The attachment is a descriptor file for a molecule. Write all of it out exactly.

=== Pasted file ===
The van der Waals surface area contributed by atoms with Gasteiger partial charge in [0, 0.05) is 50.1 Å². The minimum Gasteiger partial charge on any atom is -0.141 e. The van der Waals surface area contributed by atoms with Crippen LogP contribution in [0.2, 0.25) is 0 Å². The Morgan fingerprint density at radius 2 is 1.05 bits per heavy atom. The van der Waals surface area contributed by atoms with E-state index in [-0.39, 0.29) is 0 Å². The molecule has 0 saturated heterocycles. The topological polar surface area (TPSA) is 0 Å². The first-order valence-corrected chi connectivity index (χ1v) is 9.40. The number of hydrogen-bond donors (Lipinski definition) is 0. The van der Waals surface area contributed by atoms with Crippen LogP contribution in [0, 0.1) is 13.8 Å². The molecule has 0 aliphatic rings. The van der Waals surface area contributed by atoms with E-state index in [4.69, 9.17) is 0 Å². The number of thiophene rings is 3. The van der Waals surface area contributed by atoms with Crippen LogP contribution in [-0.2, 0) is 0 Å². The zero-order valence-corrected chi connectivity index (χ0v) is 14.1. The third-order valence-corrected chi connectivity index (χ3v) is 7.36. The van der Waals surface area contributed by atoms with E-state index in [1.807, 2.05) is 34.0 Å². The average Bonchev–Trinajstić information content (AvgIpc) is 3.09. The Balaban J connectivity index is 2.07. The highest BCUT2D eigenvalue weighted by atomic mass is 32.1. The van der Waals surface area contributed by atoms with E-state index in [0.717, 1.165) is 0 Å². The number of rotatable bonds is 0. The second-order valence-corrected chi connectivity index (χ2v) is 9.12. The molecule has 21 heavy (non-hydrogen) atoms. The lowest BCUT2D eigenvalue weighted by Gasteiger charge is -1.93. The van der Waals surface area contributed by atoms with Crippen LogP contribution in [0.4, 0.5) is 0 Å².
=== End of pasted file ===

The van der Waals surface area contributed by atoms with Gasteiger partial charge in [0, 0.05) is 50.1 Å². The minimum Gasteiger partial charge on any atom is -0.141 e. The van der Waals surface area contributed by atoms with Crippen LogP contribution in [0.2, 0.25) is 0 Å². The Morgan fingerprint density at radius 2 is 1.05 bits per heavy atom. The van der Waals surface area contributed by atoms with E-state index in [-0.39, 0.29) is 0 Å². The molecule has 0 saturated heterocycles. The topological polar surface area (TPSA) is 0 Å². The first-order valence-corrected chi connectivity index (χ1v) is 9.40. The number of hydrogen-bond donors (Lipinski definition) is 0. The van der Waals surface area contributed by atoms with Crippen LogP contribution in [0, 0.1) is 13.8 Å². The molecule has 0 aliphatic rings. The van der Waals surface area contributed by atoms with E-state index in [4.69, 9.17) is 0 Å². The number of thiophene rings is 3. The van der Waals surface area contributed by atoms with Crippen LogP contribution in [-0.2, 0) is 0 Å². The zero-order valence-corrected chi connectivity index (χ0v) is 14.1. The third-order valence-corrected chi connectivity index (χ3v) is 7.36. The van der Waals surface area contributed by atoms with E-state index in [1.807, 2.05) is 34.0 Å². The average Bonchev–Trinajstić information content (AvgIpc) is 3.09. The Balaban J connectivity index is 2.07. The highest BCUT2D eigenvalue weighted by atomic mass is 32.1. The van der Waals surface area contributed by atoms with E-state index in [0.717, 1.165) is 0 Å². The number of rotatable bonds is 0. The second-order valence-corrected chi connectivity index (χ2v) is 9.12. The molecule has 21 heavy (non-hydrogen) atoms. The lowest BCUT2D eigenvalue weighted by Gasteiger charge is -1.93. The van der Waals surface area contributed by atoms with Crippen LogP contribution in [0.4, 0.5) is 0 Å².